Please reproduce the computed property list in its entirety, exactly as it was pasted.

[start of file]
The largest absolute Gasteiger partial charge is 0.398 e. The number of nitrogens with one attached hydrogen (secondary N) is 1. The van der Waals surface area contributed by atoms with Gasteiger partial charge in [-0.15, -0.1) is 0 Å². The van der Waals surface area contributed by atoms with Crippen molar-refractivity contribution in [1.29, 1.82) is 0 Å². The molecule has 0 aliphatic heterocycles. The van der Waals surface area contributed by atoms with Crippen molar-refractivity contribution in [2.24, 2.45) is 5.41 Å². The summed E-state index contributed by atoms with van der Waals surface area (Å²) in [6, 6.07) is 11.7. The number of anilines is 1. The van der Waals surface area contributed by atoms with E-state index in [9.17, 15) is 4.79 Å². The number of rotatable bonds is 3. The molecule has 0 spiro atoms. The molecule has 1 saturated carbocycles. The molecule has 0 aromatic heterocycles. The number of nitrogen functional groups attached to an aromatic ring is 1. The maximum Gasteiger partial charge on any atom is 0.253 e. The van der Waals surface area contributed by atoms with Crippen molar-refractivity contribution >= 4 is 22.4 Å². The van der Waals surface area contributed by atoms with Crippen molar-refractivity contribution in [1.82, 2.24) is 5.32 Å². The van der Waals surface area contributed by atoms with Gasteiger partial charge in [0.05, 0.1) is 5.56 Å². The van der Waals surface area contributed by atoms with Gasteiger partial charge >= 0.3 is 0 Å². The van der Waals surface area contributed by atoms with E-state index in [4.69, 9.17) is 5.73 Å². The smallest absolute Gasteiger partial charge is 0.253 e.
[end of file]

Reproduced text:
The largest absolute Gasteiger partial charge is 0.398 e. The number of nitrogens with one attached hydrogen (secondary N) is 1. The van der Waals surface area contributed by atoms with Gasteiger partial charge in [-0.15, -0.1) is 0 Å². The van der Waals surface area contributed by atoms with Crippen molar-refractivity contribution in [1.29, 1.82) is 0 Å². The molecule has 0 aliphatic heterocycles. The van der Waals surface area contributed by atoms with Crippen molar-refractivity contribution in [2.24, 2.45) is 5.41 Å². The summed E-state index contributed by atoms with van der Waals surface area (Å²) in [6, 6.07) is 11.7. The number of anilines is 1. The van der Waals surface area contributed by atoms with E-state index in [9.17, 15) is 4.79 Å². The number of rotatable bonds is 3. The molecule has 0 spiro atoms. The molecule has 1 saturated carbocycles. The molecule has 0 aromatic heterocycles. The number of nitrogen functional groups attached to an aromatic ring is 1. The maximum Gasteiger partial charge on any atom is 0.253 e. The van der Waals surface area contributed by atoms with Crippen molar-refractivity contribution >= 4 is 22.4 Å². The van der Waals surface area contributed by atoms with Crippen molar-refractivity contribution in [1.82, 2.24) is 5.32 Å². The van der Waals surface area contributed by atoms with Gasteiger partial charge in [0.05, 0.1) is 5.56 Å². The van der Waals surface area contributed by atoms with Gasteiger partial charge >= 0.3 is 0 Å². The van der Waals surface area contributed by atoms with E-state index in [4.69, 9.17) is 5.73 Å². The smallest absolute Gasteiger partial charge is 0.253 e.